Saturday, May 26, 2012

I have measured out my life with coffee spoons

The wonderful thing about rainy Saturday mornings is that you have an excuse to drink coffee. Iced coffee just does not have the cozy feeling of hot coffee. It is one of the sad facts of summer that you cannot be warm and cozy in the mornings with a mug of hot coffee.

On summer mornings, you wake up sweaty and gross and entirely out of sorts. You stagger up to the kitchen and are ready to growl at any moving thing that crosses your path until you get a tall tumbler of ice water, or a bowl or blueberries, or go out for a walk and get some fresh air, and please God, a gentle wind (I don't ask for much, just a small zephyr. Anything to get rid of this infernal heat.) on your face.

But thunderstorms on a Saturday morning in May mean crepes, large mugs of coffee and children watching cartoons on the telly. There's nothing more deliciously lazy than a rainy Saturday morning.

Rainy days in general lend themselves to pensive moods. As Melville writes, "As every one knows, meditation and water are wedded forever." Water takes us out of ourselves, mesmerizes us, wraps us under its spell. "Were Niagara but a cataract of sand, would you travel your thousand miles to see it?" he asks.
[A waterfall made of sand? Yeah, actually, that sounds pretty sweet. But point taken, Melville.]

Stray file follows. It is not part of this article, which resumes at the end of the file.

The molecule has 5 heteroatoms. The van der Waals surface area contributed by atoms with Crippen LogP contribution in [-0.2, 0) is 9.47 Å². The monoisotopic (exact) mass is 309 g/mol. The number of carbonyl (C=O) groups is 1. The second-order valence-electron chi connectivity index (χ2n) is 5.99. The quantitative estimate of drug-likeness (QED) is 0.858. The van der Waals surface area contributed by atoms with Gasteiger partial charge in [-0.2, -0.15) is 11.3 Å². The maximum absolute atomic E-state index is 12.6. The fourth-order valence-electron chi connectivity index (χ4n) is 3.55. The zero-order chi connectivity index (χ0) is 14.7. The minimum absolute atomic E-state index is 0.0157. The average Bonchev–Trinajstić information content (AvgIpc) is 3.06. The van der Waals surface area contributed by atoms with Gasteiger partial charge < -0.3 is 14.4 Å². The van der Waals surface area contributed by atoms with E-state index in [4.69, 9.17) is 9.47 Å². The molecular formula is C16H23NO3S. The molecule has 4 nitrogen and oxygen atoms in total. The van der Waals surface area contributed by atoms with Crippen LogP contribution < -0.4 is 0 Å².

So naturally, I behooved myself to my basement office/library/lair with my mug of coffee, and took it upon myself to organize/sort/re-arrange my old journals. Twenty-four of them. I got my first diary as a birthday present on my sixth birthday. And since then, I've been journaling ever since. It's a weird sensation, seeing a physical embodiment of all the thoughts and emotions since the age of six (although to be fair, nothing much of great import (or legibility) was really said until age 10-12ish) that at that time you felt were worth noting. It's a time capsule of sorts, I suppose. You get to hear from your 6th grade self or 10th grade self what she felt about all sorts of things; you hear what happened to her and what she did, and why she did it and what she thought about it.

Memory is one of those tricky things that can often get warped as we grow older, and evolved and shifts over time. Keeping all these old journals is a fact check for my memory. And they're just fun. They're profound when they least meant to be, and snapshots (often tending towards the melodramatic) mind of an adolescent girl.

 Prufrock measures his life in coffee spoons. I've measured my adolescence in brightly colored notebooks and cloth-bound commonplace books.

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